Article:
Both men had come to file as Republican candidates to succeed Don Dahl as the state representative for the 70th District.
Neither man knew beforehand of the other’s intention to run.
“I think both of us were kind of shocked,” said Hannaford, president of Hannaford Abstract & Title Co. “But it’s a democracy, it’s a citizens’ legislature.”
Brookens, a partner in the Brookens & Collett law firm, told Hannaford as a joke that “I’d be glad to spare him the bother of filing, but he said he’d go ahead and file anyway.”
Their deadline-day decision expanded the field of candidates to three.
William “Bill” Spangler, a retired scientist from Burns, had filed prior to Dahl’s decision not to seek a seventh term.
Spangler, 70, is a native of Burns, but worked in the fields of microbiology, biochemistry, toxicology and molecular biology on the West and East coasts for 30 years, and 10 years at the Midwest Institute in Kansas City.
He continues to work part-time from his home, reviewing pesticide toxicology for the government.
Spangler returned to Burns to retire eight years ago when he was able to buy back his parents’ property after it had been sold to another party. He is currently building a new house on the property.
Spangler has two adult daughters living in Maryland and is engaged to be married this summer.
“I served on the school board in Peabody-Burns for four years, then didn’t run for a second term because they were encouraging me during that time to run for Don Dahl’s seat when I got off the school board,” Spangler said of his political experience to this point.
“That’s what I decided to do because I think I can make a contribution to education.”
Specifically, Spangler said he’d like to see the teacher-tenure rules reformed.
“The schools have been told to improve curriculum, get the scores up, and strengthen their math programs,” he said. “But in many cases we don’t have the teachers to do it, and some of the teachers we have, unfortunately, won’t upgrade their education sufficiently to meet the needs of the students.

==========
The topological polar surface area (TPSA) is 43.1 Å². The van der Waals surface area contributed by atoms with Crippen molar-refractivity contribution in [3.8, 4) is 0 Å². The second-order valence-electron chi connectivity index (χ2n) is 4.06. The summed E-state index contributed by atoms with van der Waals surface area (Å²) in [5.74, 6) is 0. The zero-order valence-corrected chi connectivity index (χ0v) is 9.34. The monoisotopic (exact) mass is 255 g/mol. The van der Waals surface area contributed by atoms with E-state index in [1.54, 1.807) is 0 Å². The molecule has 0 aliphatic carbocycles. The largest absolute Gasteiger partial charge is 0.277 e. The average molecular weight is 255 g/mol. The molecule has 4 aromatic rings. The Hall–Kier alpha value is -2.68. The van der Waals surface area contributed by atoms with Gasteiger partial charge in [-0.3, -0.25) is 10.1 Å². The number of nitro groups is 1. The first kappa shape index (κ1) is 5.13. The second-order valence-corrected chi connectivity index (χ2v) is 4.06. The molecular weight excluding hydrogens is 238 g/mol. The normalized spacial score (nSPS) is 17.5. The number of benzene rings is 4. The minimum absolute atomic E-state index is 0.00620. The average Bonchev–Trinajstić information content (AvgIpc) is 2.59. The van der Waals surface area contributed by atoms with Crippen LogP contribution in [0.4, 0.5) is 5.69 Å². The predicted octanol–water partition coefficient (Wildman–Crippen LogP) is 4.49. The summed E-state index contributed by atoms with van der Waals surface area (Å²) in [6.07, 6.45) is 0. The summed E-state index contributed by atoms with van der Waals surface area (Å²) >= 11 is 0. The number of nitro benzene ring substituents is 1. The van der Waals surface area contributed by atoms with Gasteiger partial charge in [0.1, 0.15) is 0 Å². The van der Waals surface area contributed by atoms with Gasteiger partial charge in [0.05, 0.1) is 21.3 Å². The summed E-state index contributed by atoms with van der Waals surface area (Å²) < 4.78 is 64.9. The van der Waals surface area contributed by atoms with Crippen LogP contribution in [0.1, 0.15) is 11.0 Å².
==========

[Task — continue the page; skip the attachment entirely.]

“But they have tenure, so you can’t make them do it and you can’t get rid of them either.”
Spangler said he’s always wanted to give something back to the taxpayers who helped pay for his own education years ago.
“I feel I owe something, and I’d like to better the educational system in Kansas if I can.”
Robert “Bob” Brookens, meanwhile, began his professional career in education before deciding to go into law. He moved to Marion to open his first law practice after graduating from Washburn Law School.
He said he had toyed with the notion for several years of running for the 70th District seat, but likely wouldn’t file as long as Dahl intended to continue.
“I didn’t find out until Monday (June 9) that he wasn’t going to run,” Brookens said. “I checked with some other Republicans if anyone else had filed (besides Spangler). They said they weren’t aware of anyone else.”
Brookens described himself as a moderate in the state’s Republican Party, but said he is leery of labels because positions on issues don’t always fall neatly into one camp or the other.
Brookens said he wouldn’t go to Topeka with a particular axe to grind and is not anti-government. As an educator and attorney, he said he has learned to listen to all sides of an issue with an open mind before deciding his position. Once determined, he added, he’s not afraid to defend it.
Brookens, 58, and wife Anita have four sons college age and older.
Roger Hannaford III, meanwhile, said, “My candidacy gives voters a clear choice to represent our traditional pro-family values and beliefs.
“Improving our communities and our state starts with well-paying jobs,” he added. “As an owner of a small business, I understand what it takes to meet a payroll and the challenges of providing affordable health care.
“I will work hard to attract more businesses to our communities so that we can provide those well-paying jobs and continue to grow.”
Hannaford, 53, grandson of former 70th district representative Lawrence Slocombe of Peabody, said he also will focus on agriculture issues and to properly fund Kansas schools.
Dahl, who contacted Hannaford about running for his seat, has formally endorsed him as his successor.
“I’ve known Roger for a long time,” Dahl said. “He’s a principled leader with a wealth of experience in running a family business. His experience, involvement in the community and understanding of local and state issues would be a valuable asset for Kansans. I’m hopeful Roger will have a chance to prove that.”
Hannaford, 53, and wife Sally have three children and one grandson.